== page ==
“Right now, juggling is still a hobby with me … one that I love, but still a hobby,” Sherry says. “Mostly, I love getting together with these guys [New Orleans Juggling Club]. That in itself is a lot of reward. But juggling is also a job with me. I perform juggling at conventions and corporate events. Last night, I did a job at the Intercontinental Hotel with a friend of mine. I’ve worked medical conventions, technology and science conventions, Mardi Gras balls – Endymion is a big one. My agents provide the costumes which fit the assignment. It could be black pants, white shirt and a vest or it could be elaborate. I’ll work about three times a month and a usual performance lasts about 15 minutes. I have two agents. They get calls asking for performers for conventions. [Hurricane] Katrina really killed things for me. When we got back into town in December, there was very little work. It picked up, then it slacked off. But in September, things seemed to get back to normal and work has really picked up in the past couple of months.”
All of this, of course, says that this is not your average “let’s send out for a pizza and watch home movies” type family.
The thought sinks in and Sherry lets out a hearty laugh.
“Well, now that I’m 18, homeschooling has pretty much ended,” he says. “Right now I’m applying to colleges – 12 in all so far. I’m going to study film. I haven’t decided yet whether it will be documentary or entertainment. Oh, I had thought about going to circus arts school. Years ago, we used to go to New England to vacation during the summer. Some friends of mine were going to a circus camp and I had nothing else to do so I just went along. They told us we could try whatever we wanted, trapeze, juggling, wire walking – a whole variety of things. I took juggling because, since that time at the French Market, I had become fairly good at it. I focused on that. I even thought about getting a college diploma in circus arts from L’École Nationale de Cirque [a circus arts school in Montreal] but I knew that my future was in film. I think the reason I finally chose film was not only because I love that medium, but because it parallels juggling in a way. It’s show business. It’s performing for people. Entertaining them. Right now my top choices are NYU [New York University] and Hampshire College – a small liberal arts school in Massachusetts.”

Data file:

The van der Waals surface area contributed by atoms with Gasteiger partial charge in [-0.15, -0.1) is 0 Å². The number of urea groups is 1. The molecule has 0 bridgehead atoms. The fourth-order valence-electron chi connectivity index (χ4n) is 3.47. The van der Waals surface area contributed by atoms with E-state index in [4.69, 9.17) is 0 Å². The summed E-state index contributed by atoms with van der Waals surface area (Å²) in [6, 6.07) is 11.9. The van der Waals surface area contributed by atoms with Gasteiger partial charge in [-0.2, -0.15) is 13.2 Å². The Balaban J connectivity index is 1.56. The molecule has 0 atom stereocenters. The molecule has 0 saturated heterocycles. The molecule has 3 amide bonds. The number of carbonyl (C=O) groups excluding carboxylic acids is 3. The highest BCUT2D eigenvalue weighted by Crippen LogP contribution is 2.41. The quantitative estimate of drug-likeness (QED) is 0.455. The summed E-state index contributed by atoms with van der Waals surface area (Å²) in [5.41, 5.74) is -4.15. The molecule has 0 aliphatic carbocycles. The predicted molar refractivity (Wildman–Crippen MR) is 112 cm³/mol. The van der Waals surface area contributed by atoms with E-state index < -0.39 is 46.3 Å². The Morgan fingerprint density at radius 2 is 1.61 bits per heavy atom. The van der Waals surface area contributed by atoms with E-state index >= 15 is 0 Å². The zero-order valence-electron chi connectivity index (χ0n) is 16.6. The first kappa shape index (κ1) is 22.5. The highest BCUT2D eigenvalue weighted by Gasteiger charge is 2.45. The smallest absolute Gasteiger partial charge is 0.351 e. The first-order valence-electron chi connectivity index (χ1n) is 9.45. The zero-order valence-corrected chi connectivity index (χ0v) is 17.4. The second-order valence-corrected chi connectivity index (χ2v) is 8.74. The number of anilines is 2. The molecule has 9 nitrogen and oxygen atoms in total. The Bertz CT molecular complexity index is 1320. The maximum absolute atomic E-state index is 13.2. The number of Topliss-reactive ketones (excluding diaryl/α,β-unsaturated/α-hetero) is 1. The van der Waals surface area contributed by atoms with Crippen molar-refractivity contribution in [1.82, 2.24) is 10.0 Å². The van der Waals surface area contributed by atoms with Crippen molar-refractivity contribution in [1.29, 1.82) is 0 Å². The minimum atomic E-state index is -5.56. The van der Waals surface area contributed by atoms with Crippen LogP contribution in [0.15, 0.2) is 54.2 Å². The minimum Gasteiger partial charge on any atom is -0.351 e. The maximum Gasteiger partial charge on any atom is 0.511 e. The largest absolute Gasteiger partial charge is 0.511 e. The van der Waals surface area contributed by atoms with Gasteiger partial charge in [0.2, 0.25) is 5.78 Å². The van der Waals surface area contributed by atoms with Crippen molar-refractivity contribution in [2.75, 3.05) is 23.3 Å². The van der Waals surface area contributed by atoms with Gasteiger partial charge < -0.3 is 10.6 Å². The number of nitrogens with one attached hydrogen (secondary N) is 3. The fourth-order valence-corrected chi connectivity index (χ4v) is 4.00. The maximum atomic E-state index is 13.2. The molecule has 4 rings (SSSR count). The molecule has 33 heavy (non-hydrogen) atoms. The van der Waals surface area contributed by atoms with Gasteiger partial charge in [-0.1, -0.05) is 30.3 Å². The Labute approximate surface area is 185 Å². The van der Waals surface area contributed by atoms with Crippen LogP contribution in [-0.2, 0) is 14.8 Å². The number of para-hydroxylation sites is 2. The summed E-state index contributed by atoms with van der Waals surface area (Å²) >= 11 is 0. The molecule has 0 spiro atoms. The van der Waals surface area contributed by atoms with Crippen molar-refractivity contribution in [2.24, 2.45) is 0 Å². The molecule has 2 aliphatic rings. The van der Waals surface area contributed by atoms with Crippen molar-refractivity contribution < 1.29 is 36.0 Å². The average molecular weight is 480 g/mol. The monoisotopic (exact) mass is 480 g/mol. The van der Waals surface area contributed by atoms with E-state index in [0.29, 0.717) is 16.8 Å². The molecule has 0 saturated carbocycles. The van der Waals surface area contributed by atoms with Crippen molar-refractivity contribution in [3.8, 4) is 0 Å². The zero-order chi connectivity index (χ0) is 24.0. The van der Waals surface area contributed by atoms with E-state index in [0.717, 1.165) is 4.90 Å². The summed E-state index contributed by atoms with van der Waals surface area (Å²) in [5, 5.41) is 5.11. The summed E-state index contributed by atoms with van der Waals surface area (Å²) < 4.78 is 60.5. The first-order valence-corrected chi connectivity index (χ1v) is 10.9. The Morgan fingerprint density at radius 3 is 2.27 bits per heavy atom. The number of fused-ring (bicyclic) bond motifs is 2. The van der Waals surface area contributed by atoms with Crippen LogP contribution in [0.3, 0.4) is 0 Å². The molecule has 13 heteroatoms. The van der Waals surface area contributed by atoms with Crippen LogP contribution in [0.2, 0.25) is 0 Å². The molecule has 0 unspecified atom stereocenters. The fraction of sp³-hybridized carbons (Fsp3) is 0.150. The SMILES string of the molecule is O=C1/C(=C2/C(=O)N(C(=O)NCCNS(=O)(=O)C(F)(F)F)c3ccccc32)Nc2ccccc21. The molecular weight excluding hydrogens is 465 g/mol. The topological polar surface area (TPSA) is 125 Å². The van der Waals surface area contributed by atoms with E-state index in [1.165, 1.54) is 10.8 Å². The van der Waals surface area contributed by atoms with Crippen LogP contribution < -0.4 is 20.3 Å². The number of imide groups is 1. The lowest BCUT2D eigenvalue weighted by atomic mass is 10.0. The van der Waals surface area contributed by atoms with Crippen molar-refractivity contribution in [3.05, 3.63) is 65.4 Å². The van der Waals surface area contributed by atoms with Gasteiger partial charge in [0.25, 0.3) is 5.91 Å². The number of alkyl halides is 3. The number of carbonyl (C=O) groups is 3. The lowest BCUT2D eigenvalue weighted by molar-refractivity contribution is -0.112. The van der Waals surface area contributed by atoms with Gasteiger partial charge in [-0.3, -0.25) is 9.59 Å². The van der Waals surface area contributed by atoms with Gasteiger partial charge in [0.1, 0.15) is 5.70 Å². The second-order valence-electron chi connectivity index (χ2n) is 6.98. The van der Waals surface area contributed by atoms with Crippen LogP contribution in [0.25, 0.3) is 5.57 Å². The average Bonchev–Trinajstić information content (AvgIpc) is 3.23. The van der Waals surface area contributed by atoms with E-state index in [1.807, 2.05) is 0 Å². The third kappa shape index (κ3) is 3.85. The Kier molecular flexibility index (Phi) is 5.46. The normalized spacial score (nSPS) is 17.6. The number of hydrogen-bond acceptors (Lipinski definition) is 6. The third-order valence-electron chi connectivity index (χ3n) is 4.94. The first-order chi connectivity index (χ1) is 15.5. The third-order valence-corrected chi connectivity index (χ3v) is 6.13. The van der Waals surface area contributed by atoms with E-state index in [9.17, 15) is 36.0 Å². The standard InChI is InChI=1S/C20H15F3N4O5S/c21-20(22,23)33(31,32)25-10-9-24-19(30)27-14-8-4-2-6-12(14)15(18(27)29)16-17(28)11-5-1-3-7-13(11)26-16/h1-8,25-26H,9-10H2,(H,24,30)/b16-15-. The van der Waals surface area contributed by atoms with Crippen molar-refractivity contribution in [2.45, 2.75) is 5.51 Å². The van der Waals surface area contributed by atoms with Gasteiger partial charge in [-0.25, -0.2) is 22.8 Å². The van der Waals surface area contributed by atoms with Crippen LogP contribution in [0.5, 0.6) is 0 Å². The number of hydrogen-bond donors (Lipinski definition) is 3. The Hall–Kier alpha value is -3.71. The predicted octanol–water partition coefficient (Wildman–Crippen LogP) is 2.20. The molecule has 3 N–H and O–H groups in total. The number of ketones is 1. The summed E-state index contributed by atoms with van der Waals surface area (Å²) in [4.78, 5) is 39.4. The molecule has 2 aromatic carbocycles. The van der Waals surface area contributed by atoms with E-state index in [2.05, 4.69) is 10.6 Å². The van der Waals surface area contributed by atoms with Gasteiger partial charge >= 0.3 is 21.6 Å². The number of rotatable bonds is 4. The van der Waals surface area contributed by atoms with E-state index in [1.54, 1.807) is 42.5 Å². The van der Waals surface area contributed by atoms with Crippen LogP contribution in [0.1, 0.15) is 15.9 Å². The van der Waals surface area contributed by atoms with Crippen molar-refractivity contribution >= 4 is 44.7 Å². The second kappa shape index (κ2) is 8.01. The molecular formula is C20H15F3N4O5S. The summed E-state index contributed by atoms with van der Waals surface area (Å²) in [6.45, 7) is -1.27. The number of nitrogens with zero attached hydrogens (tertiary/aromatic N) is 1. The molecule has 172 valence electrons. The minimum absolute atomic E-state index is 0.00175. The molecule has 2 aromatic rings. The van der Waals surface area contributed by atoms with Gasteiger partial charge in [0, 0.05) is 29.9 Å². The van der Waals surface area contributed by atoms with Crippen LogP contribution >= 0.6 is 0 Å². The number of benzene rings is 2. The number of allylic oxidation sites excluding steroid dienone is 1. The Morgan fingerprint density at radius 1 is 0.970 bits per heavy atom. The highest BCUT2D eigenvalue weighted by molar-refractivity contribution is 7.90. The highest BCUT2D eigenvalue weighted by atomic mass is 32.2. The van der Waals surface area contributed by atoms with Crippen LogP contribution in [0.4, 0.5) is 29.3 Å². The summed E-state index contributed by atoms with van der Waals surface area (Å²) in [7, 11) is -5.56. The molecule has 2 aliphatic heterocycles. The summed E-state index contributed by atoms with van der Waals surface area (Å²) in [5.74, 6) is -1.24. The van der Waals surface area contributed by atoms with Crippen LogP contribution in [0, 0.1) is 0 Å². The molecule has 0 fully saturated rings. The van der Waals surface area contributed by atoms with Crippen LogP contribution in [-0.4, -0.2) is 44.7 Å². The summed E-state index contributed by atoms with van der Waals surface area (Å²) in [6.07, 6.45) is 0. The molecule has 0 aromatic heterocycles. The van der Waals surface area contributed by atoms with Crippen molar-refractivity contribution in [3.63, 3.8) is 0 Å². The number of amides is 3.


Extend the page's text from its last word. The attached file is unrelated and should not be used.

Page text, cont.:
“Hey dude!” the shaggy haired kid asks, “Ever juggle while doing a ramp on a board?”
Sherry shakes his head and laughs and admits he is becoming proficient at wire walking – six feet off the ground … without a net. But the thought of riding a unicycle across the wire while juggling machetes has never even crossed his mind.
“I don’t really want to try to combine all of that,” he says. “Juggling is my pleasure. I love it. Even if I became a surgeon, I’d still juggle … every day. It’s part of me now.”
A call goes out from one of the members of the New Orleans Juggling Club on the other side of the fountain: “Let’s go grab a pizza!”
Juggling’s over till another day, but options are still up in the air.